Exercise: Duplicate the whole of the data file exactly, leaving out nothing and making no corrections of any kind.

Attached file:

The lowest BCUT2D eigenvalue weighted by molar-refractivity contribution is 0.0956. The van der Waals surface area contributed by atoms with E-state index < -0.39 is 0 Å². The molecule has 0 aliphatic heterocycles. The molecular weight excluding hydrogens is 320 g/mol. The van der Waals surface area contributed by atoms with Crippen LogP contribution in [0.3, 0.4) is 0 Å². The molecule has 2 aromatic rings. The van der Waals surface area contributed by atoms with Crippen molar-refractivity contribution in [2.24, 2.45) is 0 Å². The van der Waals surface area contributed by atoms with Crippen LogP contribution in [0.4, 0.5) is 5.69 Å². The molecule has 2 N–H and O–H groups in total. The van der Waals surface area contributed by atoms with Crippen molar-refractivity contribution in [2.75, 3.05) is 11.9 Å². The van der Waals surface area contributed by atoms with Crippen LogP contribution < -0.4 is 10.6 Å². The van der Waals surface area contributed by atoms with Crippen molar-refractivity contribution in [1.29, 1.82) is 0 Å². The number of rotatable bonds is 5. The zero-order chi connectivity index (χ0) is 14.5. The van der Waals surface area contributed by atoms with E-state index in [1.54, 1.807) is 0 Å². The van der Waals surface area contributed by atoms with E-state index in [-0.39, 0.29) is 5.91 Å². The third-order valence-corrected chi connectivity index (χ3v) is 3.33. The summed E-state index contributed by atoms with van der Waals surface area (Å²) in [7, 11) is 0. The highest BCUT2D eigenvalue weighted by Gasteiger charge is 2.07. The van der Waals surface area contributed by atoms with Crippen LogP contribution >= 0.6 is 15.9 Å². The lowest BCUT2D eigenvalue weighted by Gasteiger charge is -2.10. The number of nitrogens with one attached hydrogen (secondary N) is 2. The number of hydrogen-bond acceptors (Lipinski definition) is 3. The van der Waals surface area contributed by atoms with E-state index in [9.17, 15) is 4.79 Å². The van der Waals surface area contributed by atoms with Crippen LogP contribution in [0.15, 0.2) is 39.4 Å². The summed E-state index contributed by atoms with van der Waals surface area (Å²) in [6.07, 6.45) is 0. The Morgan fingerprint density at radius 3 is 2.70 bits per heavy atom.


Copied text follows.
The lowest BCUT2D eigenvalue weighted by molar-refractivity contribution is 0.0956. The van der Waals surface area contributed by atoms with E-state index < -0.39 is 0 Å². The molecule has 0 aliphatic heterocycles. The molecular weight excluding hydrogens is 320 g/mol. The van der Waals surface area contributed by atoms with Crippen LogP contribution in [0.3, 0.4) is 0 Å². The molecule has 2 aromatic rings. The van der Waals surface area contributed by atoms with Crippen molar-refractivity contribution in [2.24, 2.45) is 0 Å². The van der Waals surface area contributed by atoms with Crippen LogP contribution in [0.4, 0.5) is 5.69 Å². The molecule has 2 N–H and O–H groups in total. The van der Waals surface area contributed by atoms with Crippen molar-refractivity contribution in [2.75, 3.05) is 11.9 Å². The van der Waals surface area contributed by atoms with Crippen LogP contribution < -0.4 is 10.6 Å². The van der Waals surface area contributed by atoms with Crippen molar-refractivity contribution in [1.29, 1.82) is 0 Å². The number of rotatable bonds is 5. The zero-order chi connectivity index (χ0) is 14.5. The van der Waals surface area contributed by atoms with E-state index in [1.54, 1.807) is 0 Å². The van der Waals surface area contributed by atoms with E-state index in [-0.39, 0.29) is 5.91 Å². The third-order valence-corrected chi connectivity index (χ3v) is 3.33. The summed E-state index contributed by atoms with van der Waals surface area (Å²) in [7, 11) is 0. The highest BCUT2D eigenvalue weighted by Gasteiger charge is 2.07. The van der Waals surface area contributed by atoms with Crippen LogP contribution >= 0.6 is 15.9 Å². The lowest BCUT2D eigenvalue weighted by Gasteiger charge is -2.10. The number of nitrogens with one attached hydrogen (secondary N) is 2. The number of hydrogen-bond acceptors (Lipinski definition) is 3. The van der Waals surface area contributed by atoms with E-state index in [9.17, 15) is 4.79 Å². The van der Waals surface area contributed by atoms with Crippen LogP contribution in [0.15, 0.2) is 39.4 Å². The summed E-state index contributed by atoms with van der Waals surface area (Å²) in [6.07, 6.45) is 0. The Morgan fingerprint density at radius 3 is 2.70 bits per heavy atom.